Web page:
While the earthquake and tsunami in Japan killed about 20,000 people, radiation from the nuclear plant has not killed anyone so far, and experts suggest that the doses were too small to have much effect.
Eight US Navy sailors are suing Tokyo Electric Power Company (TEPCO) for hundreds of millions of dollars over allegations the Japanese firm lied to them about radiation dangers after a tsunami-triggered meltdown at the Fukushima nuclear plant.
TOKYO — Amid growing dissatisfaction with the slow pace of recovery, Japan marked the second anniversary Monday of the devastating earthquake and tsunami that left nearly 19,000 people dead or missing and has displaced more than 300,000.
Japanese Prime Minister Shinzo Abe said that the government intends to make “visible” reconstruction progress and accelerate resettlement of those left homeless by streamlining legal and administrative procedures many blame for the delays.
David Hunkar submits: The huge earthquake and tsunami that devastated Japan also dealt a huge blow to the nuclear power industry when the world learned of radiation leaks from Fukushima Daiichi nuclear plant owned by Tokyo Electric Power Co. Germany ordered safety inspections of its aging plants and temporarily suspended operations of some plants.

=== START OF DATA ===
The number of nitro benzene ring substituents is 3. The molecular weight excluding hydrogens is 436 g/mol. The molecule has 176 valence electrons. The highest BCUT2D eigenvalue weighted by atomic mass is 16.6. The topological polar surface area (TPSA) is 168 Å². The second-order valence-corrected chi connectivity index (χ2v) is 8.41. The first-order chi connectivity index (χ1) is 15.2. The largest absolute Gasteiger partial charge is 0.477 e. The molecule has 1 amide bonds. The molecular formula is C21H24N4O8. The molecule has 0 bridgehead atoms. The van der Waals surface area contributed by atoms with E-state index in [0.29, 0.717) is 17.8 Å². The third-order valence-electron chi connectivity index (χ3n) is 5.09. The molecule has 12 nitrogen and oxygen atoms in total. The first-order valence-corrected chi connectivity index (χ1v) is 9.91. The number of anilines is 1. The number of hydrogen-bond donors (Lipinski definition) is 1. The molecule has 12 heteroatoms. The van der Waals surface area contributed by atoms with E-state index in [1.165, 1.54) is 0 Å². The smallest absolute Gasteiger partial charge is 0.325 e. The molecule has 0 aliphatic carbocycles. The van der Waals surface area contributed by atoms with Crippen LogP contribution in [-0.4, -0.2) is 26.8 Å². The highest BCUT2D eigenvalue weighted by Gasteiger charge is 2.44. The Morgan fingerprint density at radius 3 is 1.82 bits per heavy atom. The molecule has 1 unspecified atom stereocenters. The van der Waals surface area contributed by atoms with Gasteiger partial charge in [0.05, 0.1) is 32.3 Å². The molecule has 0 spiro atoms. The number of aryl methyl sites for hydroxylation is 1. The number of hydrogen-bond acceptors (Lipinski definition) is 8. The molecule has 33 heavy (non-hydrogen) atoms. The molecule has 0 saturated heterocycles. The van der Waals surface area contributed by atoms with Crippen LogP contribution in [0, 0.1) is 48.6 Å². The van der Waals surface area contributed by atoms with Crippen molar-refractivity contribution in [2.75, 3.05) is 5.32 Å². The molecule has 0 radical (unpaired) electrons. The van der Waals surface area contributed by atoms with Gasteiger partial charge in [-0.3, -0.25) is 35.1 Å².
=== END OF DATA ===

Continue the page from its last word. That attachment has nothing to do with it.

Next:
Japan upgraded its nuclear emergency to a maximum seven on an international scale of atomic crises on Tuesday, the first time the ranking has been invoked since the Chernobyl disaster in 1986.News of the raised alert comes as the country's nuclear safety watchdog saidthat radiation emissions equivalent to 10 percent of Chernobyl have leaked from the crippled Fukushima Daiichi nuclear plant.The incident at the facility was sparked by last month's earthquake and tsunami, which killed more than 13,000 people, with around 14,500 people still missing.
Japan fell silent at 2:46 pm Monday as people across the country remembered the thousands killed by a 9.0 magnitude earthquake on March 11 and the monster tsunami it created.In the devastated city of Kesennuma, soldiers digging through rubble to search for some of the 15,000 people still listed as missing stopped to pay their respects.The minute's silence followed a message from Japan's prime minister who thanked the world for its support after the devastating disaster while the risk of a large radiation leak from a crippled nuclear plant began to fade.
Insider Monkey submits:
According to the National Police Agency of Japan, the 8.9 Richter scale earthquake and tsunami that hit the Pacific Coast of Tohoku killed more than 7,000 people and damaged more than 100,000 buildings. We prepared a list of five companies that are affected the most by these events.